In this episode of Delivering, host Jason Rodriguez looks back at (nearly) two years of AMP for Email, its implications for the industry, and tries to answer the question of whether or not email marketers should embrace Gmail’s most recent innovation.
Welcome to Delivering, a podcast about email design, strategy, copywriting, development, and the email marketing industry. I’m your host, Jason Rodriguez. Delivering is brought to you by Litmus—the only platform trusted by professionals to help you send email with confidence, every time. Over 600,000 marketing professionals use Litmus’ tools to build, test, and analyze better email campaigns faster.
Head over to litmus.com to start your free 7-day trial of Litmus, and start sending better emails today.
In February of last year, the Gmail team announced a new initiative called AMP for Email. In the original blog post, Google called it an “opportunity to modernize one of the most popular places where people spend their time” as well as “a powerful way for developers to create more engaging, interactive, and actionable email experiences” for the over 270 billion emails sent every day. Although the announcement linked out to some introductory documentation, the post was light on details other than the fact that companies like Pinterest and Booking.com were using AMP for creating those more interactive experiences.
Despite limited information and a fuzzy timeline around AMP for Email rolling out “later this year”, the email industry was immediately dominated by blog posts and Twitter discussions about the latest feature from the Gmail team.
Opinions were mixed.
Some email marketers hailed the announcement as an amazing step forward for the industry. Others looked at the implementation, the very public criticisms of Google’s overarching AMP project, and Google’s history with Gmail features and killing off products without much warning, and bemoaned the announcement as a step in the wrong direction.
I’ll admit that I fell firmly into the latter camp. In a blog post on my personal site published a few days after the Google announcement, I said:
A lot has changed in the nearly two years since the original AMP for Email announcement. I wanted to use this episode of Delivering to readdress AMP, its implications for email marketers, developers, and subscribers, and try to answer the question, “Is it time to embrace AMP for Email?”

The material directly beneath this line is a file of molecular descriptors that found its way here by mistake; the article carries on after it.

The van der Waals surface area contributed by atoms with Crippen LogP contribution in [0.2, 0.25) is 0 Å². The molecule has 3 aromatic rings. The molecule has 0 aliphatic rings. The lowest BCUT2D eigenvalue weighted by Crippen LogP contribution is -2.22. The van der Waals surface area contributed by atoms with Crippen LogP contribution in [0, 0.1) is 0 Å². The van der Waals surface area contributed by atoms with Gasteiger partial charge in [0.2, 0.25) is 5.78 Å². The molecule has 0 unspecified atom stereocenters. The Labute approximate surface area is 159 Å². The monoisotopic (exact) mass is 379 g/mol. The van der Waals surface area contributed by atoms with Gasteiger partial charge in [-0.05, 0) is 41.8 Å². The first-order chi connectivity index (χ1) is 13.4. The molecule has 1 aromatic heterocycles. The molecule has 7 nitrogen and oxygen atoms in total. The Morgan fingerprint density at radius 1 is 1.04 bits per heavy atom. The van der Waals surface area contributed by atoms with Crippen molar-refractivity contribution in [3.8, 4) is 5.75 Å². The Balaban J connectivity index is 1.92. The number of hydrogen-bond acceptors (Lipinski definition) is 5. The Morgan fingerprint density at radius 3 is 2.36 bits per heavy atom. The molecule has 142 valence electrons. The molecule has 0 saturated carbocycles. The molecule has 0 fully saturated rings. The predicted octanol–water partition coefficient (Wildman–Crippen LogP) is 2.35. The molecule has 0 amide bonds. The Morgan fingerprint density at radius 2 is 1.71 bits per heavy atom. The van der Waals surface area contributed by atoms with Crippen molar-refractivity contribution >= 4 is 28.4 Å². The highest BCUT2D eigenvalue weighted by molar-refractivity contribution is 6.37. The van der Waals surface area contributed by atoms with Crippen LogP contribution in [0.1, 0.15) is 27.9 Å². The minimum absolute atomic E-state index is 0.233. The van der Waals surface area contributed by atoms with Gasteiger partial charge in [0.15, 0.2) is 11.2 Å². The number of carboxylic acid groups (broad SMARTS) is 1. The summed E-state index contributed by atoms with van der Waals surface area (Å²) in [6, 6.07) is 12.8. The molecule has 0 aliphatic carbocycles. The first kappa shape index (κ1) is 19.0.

I guess the first thing we should start with is a definition. What is AMP for Email?
At its most fundamental level, AMP for Email is a new markup specification that can be added on top of traditional HTML emails to provide extra functionality in the inbox.
Ever get an email notification when someone commented on your Google Doc? Notice how you can now comment back directly in Gmail, providing feedback without ever leaving your inbox? That’s AMP for Email in action.
AMP allows you to add interactivity in the inbox, from basic image carousels to ratings, dynamically updated content, and even advanced calls back to your own server. All of this happens using AMP markup that looks like HTML but is a new specification. That code is written in a separate email file, delivered using an additional MIME type (on top of the existing HTML and text types already sent with a marketing email), and requires a bit of additional tooling to test and send.
While there haven’t been too many AMP-powered emails seen out in the wild yet, companies like Pinterest, Booking.com, and Indeed have been doing some cool things with AMP. Folks from all three have even spoken at our own conference, Litmus Live, the past two years, sharing their experiences with AMP.
Pinterest has created some cool emails where people can browse, save, and organize pins directly in a campaign. Booking can now show and update trip deals and details in realtime. And Janie Clarke and Rohan Kapoor from Indeed showed off a lot of the work they’ve been doing at Litmus Live Boston this year, including an email where job hunters can view details and start the application process in the inbox.
Hopefully that description makes answering the next question, “Why would you want to use AMP?”, easy. AMP lets you do things in email that were previously either impossible or very hard to implement. Although email interactivity has been around for years powered by HTML and CSS, AMP effectively takes things to the next level.
Folks like Mark Robbins and the team at Rebel—which was recently acquired by Salesforce—have spent a lot of time adding advanced interactivity to email campaigns. What started with simple image carousels eventually evolved into things like dynamic Twitter feeds and full-blown surveys and checkout experiences in an email. All of that was largely powered by what’s called “the checkbox hack”. Email developers took advantage of the way HTML checkboxes worked to track state in an email and conditionally show and hide content based on what subscribers were doing in the email. Combined with passing information via URL parameters, dynamically updated content using CSS and some server-side scripting, email devs had a fair amount of power at their disposal.